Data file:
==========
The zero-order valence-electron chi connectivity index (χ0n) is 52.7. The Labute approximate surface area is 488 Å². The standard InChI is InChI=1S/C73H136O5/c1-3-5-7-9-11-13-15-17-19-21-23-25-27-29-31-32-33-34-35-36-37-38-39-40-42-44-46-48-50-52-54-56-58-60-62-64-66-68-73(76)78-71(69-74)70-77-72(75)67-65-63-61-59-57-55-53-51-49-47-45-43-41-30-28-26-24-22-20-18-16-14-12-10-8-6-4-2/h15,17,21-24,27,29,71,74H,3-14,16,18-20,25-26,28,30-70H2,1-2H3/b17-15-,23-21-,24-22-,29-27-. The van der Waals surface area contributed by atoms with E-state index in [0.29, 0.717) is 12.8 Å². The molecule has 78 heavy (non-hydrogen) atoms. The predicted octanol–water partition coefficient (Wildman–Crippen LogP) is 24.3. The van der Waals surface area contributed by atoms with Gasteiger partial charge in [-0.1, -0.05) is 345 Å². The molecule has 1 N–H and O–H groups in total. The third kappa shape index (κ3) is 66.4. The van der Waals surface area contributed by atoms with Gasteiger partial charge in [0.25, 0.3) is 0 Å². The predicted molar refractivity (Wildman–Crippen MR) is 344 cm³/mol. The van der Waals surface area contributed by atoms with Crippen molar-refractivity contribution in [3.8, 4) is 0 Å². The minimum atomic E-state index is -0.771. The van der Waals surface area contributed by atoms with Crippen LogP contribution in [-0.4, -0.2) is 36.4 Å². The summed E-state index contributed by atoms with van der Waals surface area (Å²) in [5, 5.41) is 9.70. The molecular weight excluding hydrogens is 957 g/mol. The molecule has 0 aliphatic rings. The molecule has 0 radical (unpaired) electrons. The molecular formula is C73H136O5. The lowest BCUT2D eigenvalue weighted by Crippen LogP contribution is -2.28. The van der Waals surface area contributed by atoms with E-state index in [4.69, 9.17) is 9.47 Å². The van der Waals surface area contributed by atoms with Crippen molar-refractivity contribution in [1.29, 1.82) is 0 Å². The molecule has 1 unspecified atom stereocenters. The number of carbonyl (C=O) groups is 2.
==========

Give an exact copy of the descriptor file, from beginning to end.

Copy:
The zero-order valence-electron chi connectivity index (χ0n) is 52.7. The Labute approximate surface area is 488 Å². The standard InChI is InChI=1S/C73H136O5/c1-3-5-7-9-11-13-15-17-19-21-23-25-27-29-31-32-33-34-35-36-37-38-39-40-42-44-46-48-50-52-54-56-58-60-62-64-66-68-73(76)78-71(69-74)70-77-72(75)67-65-63-61-59-57-55-53-51-49-47-45-43-41-30-28-26-24-22-20-18-16-14-12-10-8-6-4-2/h15,17,21-24,27,29,71,74H,3-14,16,18-20,25-26,28,30-70H2,1-2H3/b17-15-,23-21-,24-22-,29-27-. The van der Waals surface area contributed by atoms with E-state index in [0.29, 0.717) is 12.8 Å². The molecule has 78 heavy (non-hydrogen) atoms. The predicted octanol–water partition coefficient (Wildman–Crippen LogP) is 24.3. The van der Waals surface area contributed by atoms with Gasteiger partial charge in [-0.1, -0.05) is 345 Å². The molecule has 1 N–H and O–H groups in total. The third kappa shape index (κ3) is 66.4. The van der Waals surface area contributed by atoms with Gasteiger partial charge in [0.25, 0.3) is 0 Å². The predicted molar refractivity (Wildman–Crippen MR) is 344 cm³/mol. The van der Waals surface area contributed by atoms with Crippen molar-refractivity contribution in [3.8, 4) is 0 Å². The minimum atomic E-state index is -0.771. The van der Waals surface area contributed by atoms with Crippen LogP contribution in [-0.4, -0.2) is 36.4 Å². The summed E-state index contributed by atoms with van der Waals surface area (Å²) in [5, 5.41) is 9.70. The molecular weight excluding hydrogens is 957 g/mol. The molecule has 0 aliphatic rings. The molecule has 0 radical (unpaired) electrons. The molecular formula is C73H136O5. The lowest BCUT2D eigenvalue weighted by Crippen LogP contribution is -2.28. The van der Waals surface area contributed by atoms with E-state index in [4.69, 9.17) is 9.47 Å². The van der Waals surface area contributed by atoms with Crippen molar-refractivity contribution in [1.29, 1.82) is 0 Å². The molecule has 1 unspecified atom stereocenters. The number of carbonyl (C=O) groups is 2.